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When I turned 40, I decided to visit my doctor and asked him to give me a 40,000 mile checkup. So, the doctor ordered some blood work, an EKG, and scheduled a full physical. On my scheduled physical, he asked me some questions about my lifestyle and if I had any issues. He checked my vitals, listened to my heart and lungs, and did a rectal exam to verify I did not have enlarged prostates. He reviewed my lab results and EKG. And, told me “everything was normal”. So I assumed I was in perfect health.

I repeated that same process every few years.

Few years ago, I started questioning, whether that process of physicals was sufficient for living an Optimal Health. As I started to study this subject, I learned that was not the case.

First of all, and as we discussed in my last blog post, that “everything is normal” does not necessarily mean I am living an Optimal Health. If my cholesterol or fasting glucose numbers are within the “reference range”, it does not mean that they are the best that may be desired for an optimal health.

Next, I started questioning whether the tests that my primary physician was conducting were adequate for optimal health. And, the answer came out be: no, it was not. For living an optimal health, my objective is to detect any issues at the earliest possible moment in time, which the physicals alone were not accomplishing.

Sooner I can detect an issue, I believe easier it is for me to do something about it. As my flight instructor drilled in my head when I was learning flying, “It is easier to make small corrections sooner than big corrections later”. I believe the same is definitely true for health as well.

So, what other tests should I undergo to detect any issues early? As I studied this topic some more, here is what I learned are the basic numbers I should know.

I am sure everyone is already well aware of measuring Total Cholesterol, HDL, LDL and Triglycerides, which most physicians very faithfully measure these days.

Hemogloblin A1c

Excess blood sugar is a huge issue for health. It has so many different implications to health.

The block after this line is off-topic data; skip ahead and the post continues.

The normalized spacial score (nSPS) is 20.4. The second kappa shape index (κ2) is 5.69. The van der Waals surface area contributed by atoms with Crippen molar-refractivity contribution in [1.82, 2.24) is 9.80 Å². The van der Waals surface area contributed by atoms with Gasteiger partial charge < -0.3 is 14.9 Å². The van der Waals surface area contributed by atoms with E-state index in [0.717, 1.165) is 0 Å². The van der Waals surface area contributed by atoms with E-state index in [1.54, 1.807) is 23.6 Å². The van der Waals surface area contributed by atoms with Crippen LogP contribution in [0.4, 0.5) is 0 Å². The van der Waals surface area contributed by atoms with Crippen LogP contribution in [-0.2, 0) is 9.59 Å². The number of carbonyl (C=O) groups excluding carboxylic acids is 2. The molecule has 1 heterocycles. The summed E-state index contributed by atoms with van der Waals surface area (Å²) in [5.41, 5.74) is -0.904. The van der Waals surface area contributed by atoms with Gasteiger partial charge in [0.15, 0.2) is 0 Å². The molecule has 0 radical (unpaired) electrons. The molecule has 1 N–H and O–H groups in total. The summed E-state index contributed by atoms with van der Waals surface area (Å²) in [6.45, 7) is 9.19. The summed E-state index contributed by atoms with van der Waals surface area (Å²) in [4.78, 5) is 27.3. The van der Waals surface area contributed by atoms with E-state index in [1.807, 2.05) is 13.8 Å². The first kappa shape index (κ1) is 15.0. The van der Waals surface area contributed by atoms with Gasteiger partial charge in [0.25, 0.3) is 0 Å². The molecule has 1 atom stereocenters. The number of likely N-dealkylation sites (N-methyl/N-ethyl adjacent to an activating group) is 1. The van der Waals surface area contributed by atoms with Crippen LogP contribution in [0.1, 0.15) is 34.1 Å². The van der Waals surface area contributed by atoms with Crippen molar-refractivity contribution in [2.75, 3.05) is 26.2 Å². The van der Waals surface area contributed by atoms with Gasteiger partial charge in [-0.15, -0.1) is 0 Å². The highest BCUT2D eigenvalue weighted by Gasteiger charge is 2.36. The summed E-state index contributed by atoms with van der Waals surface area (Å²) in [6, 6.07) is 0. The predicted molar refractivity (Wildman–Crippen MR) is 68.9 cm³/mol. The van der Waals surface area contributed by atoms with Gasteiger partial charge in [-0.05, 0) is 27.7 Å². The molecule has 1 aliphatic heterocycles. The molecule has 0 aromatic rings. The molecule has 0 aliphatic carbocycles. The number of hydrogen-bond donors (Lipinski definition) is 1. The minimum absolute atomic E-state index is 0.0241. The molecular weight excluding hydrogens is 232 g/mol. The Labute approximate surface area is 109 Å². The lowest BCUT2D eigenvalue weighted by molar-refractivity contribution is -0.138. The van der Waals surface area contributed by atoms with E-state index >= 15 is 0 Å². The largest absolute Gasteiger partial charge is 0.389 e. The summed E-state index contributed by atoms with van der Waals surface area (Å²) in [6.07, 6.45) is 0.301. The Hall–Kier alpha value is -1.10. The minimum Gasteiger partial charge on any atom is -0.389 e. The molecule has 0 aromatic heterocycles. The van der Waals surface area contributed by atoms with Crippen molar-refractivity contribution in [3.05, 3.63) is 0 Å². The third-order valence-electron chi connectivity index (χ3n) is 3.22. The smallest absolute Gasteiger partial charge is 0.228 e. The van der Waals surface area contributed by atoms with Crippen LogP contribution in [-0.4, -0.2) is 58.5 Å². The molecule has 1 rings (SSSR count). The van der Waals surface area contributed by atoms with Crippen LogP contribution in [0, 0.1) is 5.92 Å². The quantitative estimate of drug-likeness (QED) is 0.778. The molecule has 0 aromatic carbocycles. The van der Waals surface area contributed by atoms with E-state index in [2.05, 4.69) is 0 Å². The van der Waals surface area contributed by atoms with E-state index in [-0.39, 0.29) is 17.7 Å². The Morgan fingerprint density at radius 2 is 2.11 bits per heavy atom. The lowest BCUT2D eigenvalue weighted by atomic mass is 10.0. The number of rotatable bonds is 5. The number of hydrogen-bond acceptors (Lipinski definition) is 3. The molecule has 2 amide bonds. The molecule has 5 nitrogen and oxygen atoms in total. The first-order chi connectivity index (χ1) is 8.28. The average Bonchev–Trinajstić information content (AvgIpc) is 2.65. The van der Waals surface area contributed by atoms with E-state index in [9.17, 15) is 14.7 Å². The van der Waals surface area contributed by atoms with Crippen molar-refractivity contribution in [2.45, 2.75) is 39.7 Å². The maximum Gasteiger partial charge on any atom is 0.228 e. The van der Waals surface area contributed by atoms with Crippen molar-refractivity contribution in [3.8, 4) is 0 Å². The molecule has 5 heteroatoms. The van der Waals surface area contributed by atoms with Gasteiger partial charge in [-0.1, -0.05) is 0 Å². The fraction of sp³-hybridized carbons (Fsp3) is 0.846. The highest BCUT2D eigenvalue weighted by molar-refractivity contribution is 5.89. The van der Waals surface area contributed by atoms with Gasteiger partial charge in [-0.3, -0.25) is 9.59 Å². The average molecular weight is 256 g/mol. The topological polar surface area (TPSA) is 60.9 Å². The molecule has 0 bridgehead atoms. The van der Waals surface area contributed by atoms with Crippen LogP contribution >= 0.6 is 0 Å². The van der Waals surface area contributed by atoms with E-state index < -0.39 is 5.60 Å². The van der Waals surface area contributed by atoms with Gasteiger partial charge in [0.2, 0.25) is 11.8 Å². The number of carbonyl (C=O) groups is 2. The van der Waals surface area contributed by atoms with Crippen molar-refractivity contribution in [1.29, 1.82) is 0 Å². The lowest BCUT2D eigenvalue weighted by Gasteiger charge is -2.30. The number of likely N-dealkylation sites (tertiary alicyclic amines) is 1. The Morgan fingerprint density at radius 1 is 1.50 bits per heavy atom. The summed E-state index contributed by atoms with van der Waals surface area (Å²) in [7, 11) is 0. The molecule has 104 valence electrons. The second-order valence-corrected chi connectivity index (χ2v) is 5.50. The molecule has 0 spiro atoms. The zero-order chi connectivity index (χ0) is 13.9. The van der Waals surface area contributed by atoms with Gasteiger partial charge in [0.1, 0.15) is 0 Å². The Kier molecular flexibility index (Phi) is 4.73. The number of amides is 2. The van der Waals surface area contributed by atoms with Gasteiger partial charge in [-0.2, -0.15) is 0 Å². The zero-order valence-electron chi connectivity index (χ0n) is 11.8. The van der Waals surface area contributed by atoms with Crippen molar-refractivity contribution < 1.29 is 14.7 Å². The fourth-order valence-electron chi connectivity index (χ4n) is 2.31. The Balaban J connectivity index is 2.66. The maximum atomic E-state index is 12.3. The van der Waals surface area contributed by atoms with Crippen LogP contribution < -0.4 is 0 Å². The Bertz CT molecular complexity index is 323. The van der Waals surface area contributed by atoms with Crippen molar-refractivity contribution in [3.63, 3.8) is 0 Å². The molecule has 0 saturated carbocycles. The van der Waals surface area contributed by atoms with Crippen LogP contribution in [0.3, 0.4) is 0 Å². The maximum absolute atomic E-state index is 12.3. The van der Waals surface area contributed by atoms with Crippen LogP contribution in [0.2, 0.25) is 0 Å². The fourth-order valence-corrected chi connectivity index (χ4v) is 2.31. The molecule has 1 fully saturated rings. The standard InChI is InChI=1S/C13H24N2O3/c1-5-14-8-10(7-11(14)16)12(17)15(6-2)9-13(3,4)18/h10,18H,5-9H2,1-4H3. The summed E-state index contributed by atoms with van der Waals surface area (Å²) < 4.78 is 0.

Fasting Glucose level often measured by primary physicians is not adequate for early detection of blood sugar and insulin issues. Commonly called A1c, measured as percent of A1c or glycated blood cells is a very important to know to really understand if one is diabetic or pre-diabetic.

Last year, when for the first time I measured my A1c, I found that it was elevated and was in the pre-diabetic range. I had no data to compare with since none of my labs during physicals in the last twenty years had measured A1c. My physicians did not feel the need to measure it since my fasting glucose has always been and still is under 90 which is within the reference range and is considered “normal”.

Having tested it multiple times during the last 15 months, I noticed it is going up and I have been further investigating its root cause and aggressively treating it with further changes in my lifestyle.

Vitamin D, 25-Hydroxy

Although, called a Vitamin, it is really a hormone. When I leaned that every single cell in the body has receptors for Vitamin D, I really finally understood Vitamin D’s significance. It is implicated in so many health issues and is responsible for turning on/off as many as 500 different genes. Although, many labs don’t consider your Vitamin D deficient until below the reference range minimum of 30, many studies support a value of 50 to 60 as the optimal range.

TSH

Thyroids, either underactive or over-active, can be an issue and cause of a wide variety of symptoms. The thyroid-stimulating hormone (TSH) test is often the test of choice for evaluating thyroid function and/or symptoms of a thyroid disorder, including hyperthyroidism or hypothyroidism. TSH is good screening test and if noted abnormal doctors will want to further investigate by examining free T3 and T4.

Homocysteine

Homocysteine is an amino acid and breakdown product of protein metabolism that, when present in high concentrations, has been linked to an increased risk of heart attacks, strokes and Alzhiemer’s disease. High Homocysteine level also indicate deficiency in B12 and folic acid. There are no immediate symptoms associated with high levels of Homocysteine. So, it is useful to know your levels and make necessary adjustments in lifestyle if needed to prevent future issues.